In what appears to be possible interest in a 2024 Presidential run, former Vice President Mike Pence is adding staff to a new office in Washington D.C., even as his relationship with former President Donald Trump and his supporters is sketchy.
According to a CNN report, the two last spoke in April, when Trump phoned Pence to wish him well after undergoing heart surgery.
Those close to the former Vice President are fairly adamant that Pence is not waiting around to see what Trump does in 2024, and letting that determine his own political future.
Former Vice President Mike Pence is adding staffers for his brand-new office in downtown Washington — inching closer to a possible White House run even as his standing worsens with former President Donald Trump and his base of supporters. https://t.co/ZBezoJ8QUU
— CNN (@CNN) September 17, 2021
Doing Things His Way
After being Donald Trump’s second in command, Mike Pence seems to be prepared to forge his own path forward, independent of Trump or anyone else.
The CNN report continues, saying that a close advisor to Pence said, “Mike is going to look at this and say, ‘Where am I being called to serve?’ That’s not going to be thwarted by any man or woman. If he feels called to do this, it’s not going to be because of who else is in the race.”
In addition to the new D.C. digs, he has also doubled his staff to around 20 people. Pence has also brought on John Fogarty, a top Republican fundraiser, and office space for his non-profit, Advancing American freedom.
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Aides also say that Pence is also traveling the country, helping out Republican candidates. His Aides also say that Pence is principally focused on Republicans winning back the House and more governorships in the 2022 midterm election.
Mike Pence’s new nonprofit group is looking to raise $18M in its first year, a plugged in source tells me. That’ll make it a formidable vehicle to lay the groundwork for a 2024 run https://t.co/8CTULGQl3F
— Lachlan Markay (@lachlan) September 16, 2021
Helping GOP Candidates
Despite how he is received by some Trump supporters, Pence himself is somewhat of a fundraising draw. At a stop in Omaha Nebraska last weekend, Pence met with the parents of Daegan Page, a Marine and one of 13 service members killed in Afghanistan during the withdrawal of troops.
He also attended an event put on by Nebraska Gov. Pete Ricketts, where Florida Gov. Ron DeSantis and Sen. Ted Cruz (R-TX) were also in attendance. He was also at a fundraiser for Rep. Don Bacon (R-NE) whose district Joe Biden carried in 2020.
Pence has also been in South Carolina to help out Rep. Nancy Mace, and two swings through Virginia for gubernatorial candidate Glenn Youngkin. He has also done some fundraising for the Republican National Committee.
In the coming months however, Mike Pence will be making a few more trips that might get peoples’ attention, trips to Iowa, New Hampshire, and South Carolina.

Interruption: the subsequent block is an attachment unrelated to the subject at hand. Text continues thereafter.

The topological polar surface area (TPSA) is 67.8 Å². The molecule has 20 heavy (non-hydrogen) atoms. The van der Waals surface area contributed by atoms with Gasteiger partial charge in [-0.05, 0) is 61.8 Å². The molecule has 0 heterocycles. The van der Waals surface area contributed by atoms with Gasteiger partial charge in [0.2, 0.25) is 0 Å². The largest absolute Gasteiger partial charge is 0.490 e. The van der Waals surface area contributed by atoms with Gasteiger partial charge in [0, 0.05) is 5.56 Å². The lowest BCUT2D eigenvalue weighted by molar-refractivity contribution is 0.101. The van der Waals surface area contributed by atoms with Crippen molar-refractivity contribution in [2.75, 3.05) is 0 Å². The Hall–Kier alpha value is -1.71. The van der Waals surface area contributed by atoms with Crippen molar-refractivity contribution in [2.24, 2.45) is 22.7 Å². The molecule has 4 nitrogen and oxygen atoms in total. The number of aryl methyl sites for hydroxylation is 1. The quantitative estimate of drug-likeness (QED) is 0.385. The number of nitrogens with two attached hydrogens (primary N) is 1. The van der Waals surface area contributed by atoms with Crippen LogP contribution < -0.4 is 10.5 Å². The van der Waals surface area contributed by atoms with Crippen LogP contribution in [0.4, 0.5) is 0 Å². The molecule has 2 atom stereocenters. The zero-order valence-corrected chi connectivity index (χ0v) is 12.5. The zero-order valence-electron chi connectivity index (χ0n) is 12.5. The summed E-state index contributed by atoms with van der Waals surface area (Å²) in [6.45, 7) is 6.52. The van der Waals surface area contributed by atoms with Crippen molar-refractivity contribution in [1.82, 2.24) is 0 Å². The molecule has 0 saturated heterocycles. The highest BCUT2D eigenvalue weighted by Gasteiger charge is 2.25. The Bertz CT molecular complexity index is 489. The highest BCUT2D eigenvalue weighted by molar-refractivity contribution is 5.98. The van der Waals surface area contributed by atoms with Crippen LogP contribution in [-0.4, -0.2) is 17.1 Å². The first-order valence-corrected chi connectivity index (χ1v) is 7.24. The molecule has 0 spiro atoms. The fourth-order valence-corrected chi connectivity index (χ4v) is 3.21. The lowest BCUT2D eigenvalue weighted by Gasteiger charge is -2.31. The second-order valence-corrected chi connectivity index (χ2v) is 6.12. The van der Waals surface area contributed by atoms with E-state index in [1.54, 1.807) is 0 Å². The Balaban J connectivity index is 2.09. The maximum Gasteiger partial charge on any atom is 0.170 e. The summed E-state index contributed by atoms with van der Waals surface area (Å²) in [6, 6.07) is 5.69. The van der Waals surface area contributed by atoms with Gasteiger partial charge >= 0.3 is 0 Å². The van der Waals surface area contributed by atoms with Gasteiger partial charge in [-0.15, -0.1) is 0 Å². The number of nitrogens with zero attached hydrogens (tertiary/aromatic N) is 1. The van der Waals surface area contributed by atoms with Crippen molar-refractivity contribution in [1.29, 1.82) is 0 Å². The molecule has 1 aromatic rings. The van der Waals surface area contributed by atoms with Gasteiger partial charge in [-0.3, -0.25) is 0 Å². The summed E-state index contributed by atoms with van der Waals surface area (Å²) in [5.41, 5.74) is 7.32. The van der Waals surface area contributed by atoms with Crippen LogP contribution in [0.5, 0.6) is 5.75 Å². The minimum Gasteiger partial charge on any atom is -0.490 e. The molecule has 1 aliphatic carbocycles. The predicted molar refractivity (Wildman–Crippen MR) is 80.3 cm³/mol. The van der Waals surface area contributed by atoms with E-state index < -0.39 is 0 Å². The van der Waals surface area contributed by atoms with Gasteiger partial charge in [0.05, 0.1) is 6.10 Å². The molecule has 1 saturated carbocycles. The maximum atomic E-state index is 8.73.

President Biden’s speech yesterday was unlike anything I’ve heard from an American President. To have a President not just scolding the American people but scolding Governors around the Country . . . it’s just not the American way. pic.twitter.com/OrWY2ysTn6
— Mike Pence (@Mike_Pence) September 10, 2021
All Roads Lead To Iowa
Mike Pence may find himself on a crowded road headed towards Iowa in the next few weeks. In a poll taken back in July, Tony Fabrizio, a former Trump Pollster, surveyed 800 registered Republicans, and some names other than Donald Trump jumped out.
Donald Trump ran away with the poll at 47%, Florida Governor Ron DeSantis was next in line with 19%. Pence and former U.N. Ambassador Nikki Haley came in at just 3%. Others like Ted Cruz, Tim Scott, Marco Rubio, and Tom Cotton came in behind Pence and Haley.
Thomas Gift, founding director of University College London’s Centre on U.S. Politics calls this period of time the “invisible primary,” where lots of potential candidates do internal polling to gauge where they stand.
And also, Pence does not have to commit to anything at this time and can play the will he/won’t he game right on up and through the 2022 election, and keep attention and interest on himself.
Mark Shanahan, associate professor at the Department of Politics and International Relations at Reading University put it best.
“Mike Pence considers himself a serious candidate for a run at the Republican nomination for the presidential candidate in 2024, and his recent ‘Heartland’ public events are a good way to test the water and see which way the Republican wind is blowing.”
Interesting poll numbers for GOP 2024: Donald Trump: 47%, Ron DeSantis: 19%, Mike Pence: 8%. Without Trump: DeSantis: 39%,
Pence: 15%, Ted Cruz: 7%, Nikki Haley: 4%. H/T Lunchtime Politics
— Andrew Malcolm (@AHMalcolm) July 19, 2021
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